- 142 wins
- 110 wins
ST. LOUIS -- Matt Holliday had some very big pants to fill, and he did them justice.
Wearing a pair of pants that normally belong to Cardinals Hall of Famer Red Schoendienst, Holliday delivered one of the biggest hits of his Cardinals career on Saturday night. He drilled a two-run homer in the bottom of the eighth inning to send the Redbirds to a desperately needed 5-4 win over the Royals. Holliday's blast traveled 422 feet and lifted the Cardinals a lot farther than that.
Holliday needed Schoendienst's trousers, which he got from the club's equipment manager before the game, because he decided at the last minute to participate in a little slump-busting activity. Several Cardinals wore their pants with the cuffs pulled up high to reveal their socks, in hopes of changing the luck that had seen them lose seven straight coming into the game.
"A couple of our little fellas were doing it, so I decided to join in," Holliday said, taking a playful jab at infielders Skip Schumaker and Ryan Theriot.
"It was actually Red Schoendienst's pants. I figured there were a few hits in Red's pants."
The Cards had fallen behind an inning earlier, when Alex Gordon pummeled Jake Westbrook's 119th pitch for a tiebreaking solo homer. Manager Tony La Russa had elected to stay with Westbrook rather than turn to a fraying bullpen, and the decision backfired on him.
In the eighth, though, the game took on a totally different cast. Slumping Colby Rasmus drilled a leadoff single against tough lefty Tim Collins. Albert Pujols hit what should have been a double-play ball, but with Rasmus running on the pitch, he beat out the first throw. Pujols was out at first, but Holliday came to bat with a runner on second and one out, and he took advantage.
Holliday took a strike before jumping on the definition of a hitter's pitch. Greg Holland ramped a fastball up to 96 mph, but he left it middle-middle, and Holliday did what good hitters do to pitches like that. He drilled it well over Melky Cabrera's head in center, onto the grass berm behind the 400-foot sign.
"I'd never faced him," Holliday said, "but everybody in their bullpen throws 95 or 96 [mph]. So you'd better be ready for the fastball. I just tried to see one on the first pitch, see what it looks like, and then go from there. They've got a really good bullpen. Every guy they bring out of that is a tough at-bat."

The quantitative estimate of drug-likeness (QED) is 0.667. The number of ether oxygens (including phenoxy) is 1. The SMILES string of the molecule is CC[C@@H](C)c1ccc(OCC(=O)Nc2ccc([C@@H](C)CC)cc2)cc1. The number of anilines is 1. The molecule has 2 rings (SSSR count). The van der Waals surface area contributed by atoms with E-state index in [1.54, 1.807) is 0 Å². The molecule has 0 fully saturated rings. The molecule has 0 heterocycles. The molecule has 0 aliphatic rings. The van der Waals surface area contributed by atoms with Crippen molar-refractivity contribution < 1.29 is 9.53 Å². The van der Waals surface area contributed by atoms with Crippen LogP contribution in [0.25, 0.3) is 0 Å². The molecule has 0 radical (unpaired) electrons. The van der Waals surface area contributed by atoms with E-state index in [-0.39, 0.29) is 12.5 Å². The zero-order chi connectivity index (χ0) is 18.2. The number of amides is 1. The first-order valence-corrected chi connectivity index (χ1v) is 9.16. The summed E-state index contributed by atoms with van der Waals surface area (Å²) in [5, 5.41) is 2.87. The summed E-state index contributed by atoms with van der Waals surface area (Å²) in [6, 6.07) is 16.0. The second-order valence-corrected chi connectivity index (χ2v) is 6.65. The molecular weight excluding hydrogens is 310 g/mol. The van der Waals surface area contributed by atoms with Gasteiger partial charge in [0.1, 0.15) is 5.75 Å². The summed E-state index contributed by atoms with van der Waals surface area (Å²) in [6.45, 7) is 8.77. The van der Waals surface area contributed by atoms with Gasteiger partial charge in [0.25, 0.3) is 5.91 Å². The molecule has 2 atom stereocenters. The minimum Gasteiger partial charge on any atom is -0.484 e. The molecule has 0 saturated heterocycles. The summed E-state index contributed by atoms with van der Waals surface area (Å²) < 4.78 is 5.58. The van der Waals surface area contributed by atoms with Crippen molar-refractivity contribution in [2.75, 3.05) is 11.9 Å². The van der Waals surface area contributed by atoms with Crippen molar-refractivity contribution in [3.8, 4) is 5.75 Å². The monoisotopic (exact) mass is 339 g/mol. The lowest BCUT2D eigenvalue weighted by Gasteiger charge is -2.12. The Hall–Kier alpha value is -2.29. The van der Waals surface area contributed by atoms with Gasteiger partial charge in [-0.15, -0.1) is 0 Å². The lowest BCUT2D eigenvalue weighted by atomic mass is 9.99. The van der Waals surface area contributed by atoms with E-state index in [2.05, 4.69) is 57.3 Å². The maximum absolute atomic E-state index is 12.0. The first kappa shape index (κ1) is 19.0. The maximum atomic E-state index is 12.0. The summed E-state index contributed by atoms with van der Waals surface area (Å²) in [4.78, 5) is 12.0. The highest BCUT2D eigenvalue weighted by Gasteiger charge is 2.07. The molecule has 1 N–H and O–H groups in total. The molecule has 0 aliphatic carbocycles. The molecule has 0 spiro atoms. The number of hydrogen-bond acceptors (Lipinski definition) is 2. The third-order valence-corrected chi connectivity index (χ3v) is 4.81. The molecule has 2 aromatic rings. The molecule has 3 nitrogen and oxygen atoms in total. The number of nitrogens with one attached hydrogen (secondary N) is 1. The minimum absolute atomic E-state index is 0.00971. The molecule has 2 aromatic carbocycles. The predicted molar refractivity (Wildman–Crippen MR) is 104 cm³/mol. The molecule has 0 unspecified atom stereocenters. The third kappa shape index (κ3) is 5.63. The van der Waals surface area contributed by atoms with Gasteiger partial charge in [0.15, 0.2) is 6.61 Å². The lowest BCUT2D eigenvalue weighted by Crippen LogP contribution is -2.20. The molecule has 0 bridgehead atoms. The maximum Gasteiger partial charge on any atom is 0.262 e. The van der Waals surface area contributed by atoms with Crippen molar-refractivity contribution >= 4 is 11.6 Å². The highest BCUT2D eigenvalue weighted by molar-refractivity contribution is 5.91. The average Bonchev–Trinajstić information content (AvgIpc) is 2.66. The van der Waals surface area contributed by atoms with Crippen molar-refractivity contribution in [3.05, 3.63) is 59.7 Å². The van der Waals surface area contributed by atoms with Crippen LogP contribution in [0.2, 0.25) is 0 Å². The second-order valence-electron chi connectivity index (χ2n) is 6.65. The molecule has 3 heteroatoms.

The blast gave the win to reliever Jason Motte, who got the last two outs of the seventh. The St. Louis bullpen was solid in limited duty, with Trever Miller, Motte and Fernando Salas combining for two shutout innings. Salas has 12 saves in 13 chances.
Offensively, the Cardinals had plenty of good swings against starter Vin Mazzaro and the Royals bullpen but couldn't convert enough of them until the eighth. Kansas City's defense also played a part, with four straight superb plays in the fifth and sixth. One of those plays cost Holliday an RBI.
Theriot had led off the inning with a single, but had advanced no farther. With two outs, Holliday drilled a double to center field. Cabrera chased it down and fired to the infield, and shortstop Alcides Escobar made a perfect throw home to retire Theriot. Cabrera stole a home run from Lance Berkman to lead off the next inning, followed by excellent plays on grounders by third baseman Mike Moustakas and first baseman Eric Hosmer.
They could only keep the Cards off the board for so long, though. Holland made a mistake to Holliday, and the slugger crushed it. Holliday is now 11-for-26 (.423) with three home runs and six RBIs in "late and close" situations this year.
"I knew it was a bad pitch before he hit it," Holland said. "Then when he hit it, I knew it was a really bad pitch."
The Cardinals got back to six games over .500, avoiding what would have been their longest losing streak since 2007. They remained one game behind the Brewers in the National League Central division.
Matthew Leach is a reporter for MLB.com. Read his blog, Obviously, You're Not a Golfer and follow him on Twitter at @MatthewHLeach. This story was not subject to the approval of Major League Baseball or its clubs.